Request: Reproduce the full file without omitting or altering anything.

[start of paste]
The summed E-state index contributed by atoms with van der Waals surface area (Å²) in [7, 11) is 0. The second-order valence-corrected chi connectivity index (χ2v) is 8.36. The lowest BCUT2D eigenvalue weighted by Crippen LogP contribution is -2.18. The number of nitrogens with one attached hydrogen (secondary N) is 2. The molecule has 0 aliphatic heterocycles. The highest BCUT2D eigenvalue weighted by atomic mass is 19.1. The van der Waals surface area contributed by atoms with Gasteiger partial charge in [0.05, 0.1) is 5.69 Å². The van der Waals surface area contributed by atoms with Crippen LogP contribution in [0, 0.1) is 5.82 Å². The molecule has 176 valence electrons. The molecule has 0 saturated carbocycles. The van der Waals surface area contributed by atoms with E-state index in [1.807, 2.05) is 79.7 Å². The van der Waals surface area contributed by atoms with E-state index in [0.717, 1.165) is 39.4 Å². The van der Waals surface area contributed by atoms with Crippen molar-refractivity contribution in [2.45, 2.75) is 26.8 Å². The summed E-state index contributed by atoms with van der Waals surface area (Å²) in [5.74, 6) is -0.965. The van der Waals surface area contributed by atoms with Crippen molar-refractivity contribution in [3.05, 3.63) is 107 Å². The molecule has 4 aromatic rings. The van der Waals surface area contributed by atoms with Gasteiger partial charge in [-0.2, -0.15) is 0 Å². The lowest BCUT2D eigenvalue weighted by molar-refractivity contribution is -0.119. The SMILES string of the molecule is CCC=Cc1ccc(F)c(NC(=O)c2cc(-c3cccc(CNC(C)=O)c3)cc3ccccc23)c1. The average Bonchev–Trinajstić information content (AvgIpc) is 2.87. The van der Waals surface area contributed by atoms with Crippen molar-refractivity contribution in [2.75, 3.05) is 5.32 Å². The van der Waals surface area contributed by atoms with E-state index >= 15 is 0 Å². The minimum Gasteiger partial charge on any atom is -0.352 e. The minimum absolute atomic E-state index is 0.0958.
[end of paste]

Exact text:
The summed E-state index contributed by atoms with van der Waals surface area (Å²) in [7, 11) is 0. The second-order valence-corrected chi connectivity index (χ2v) is 8.36. The lowest BCUT2D eigenvalue weighted by Crippen LogP contribution is -2.18. The number of nitrogens with one attached hydrogen (secondary N) is 2. The molecule has 0 aliphatic heterocycles. The highest BCUT2D eigenvalue weighted by atomic mass is 19.1. The van der Waals surface area contributed by atoms with Gasteiger partial charge in [0.05, 0.1) is 5.69 Å². The van der Waals surface area contributed by atoms with Crippen LogP contribution in [0, 0.1) is 5.82 Å². The molecule has 176 valence electrons. The molecule has 0 saturated carbocycles. The van der Waals surface area contributed by atoms with E-state index in [1.807, 2.05) is 79.7 Å². The van der Waals surface area contributed by atoms with E-state index in [0.717, 1.165) is 39.4 Å². The van der Waals surface area contributed by atoms with Crippen molar-refractivity contribution in [2.45, 2.75) is 26.8 Å². The summed E-state index contributed by atoms with van der Waals surface area (Å²) in [5.74, 6) is -0.965. The van der Waals surface area contributed by atoms with Crippen molar-refractivity contribution in [3.05, 3.63) is 107 Å². The molecule has 4 aromatic rings. The van der Waals surface area contributed by atoms with Gasteiger partial charge in [-0.2, -0.15) is 0 Å². The lowest BCUT2D eigenvalue weighted by molar-refractivity contribution is -0.119. The SMILES string of the molecule is CCC=Cc1ccc(F)c(NC(=O)c2cc(-c3cccc(CNC(C)=O)c3)cc3ccccc23)c1. The average Bonchev–Trinajstić information content (AvgIpc) is 2.87. The van der Waals surface area contributed by atoms with Crippen molar-refractivity contribution in [2.75, 3.05) is 5.32 Å². The van der Waals surface area contributed by atoms with E-state index >= 15 is 0 Å². The minimum Gasteiger partial charge on any atom is -0.352 e. The minimum absolute atomic E-state index is 0.0958.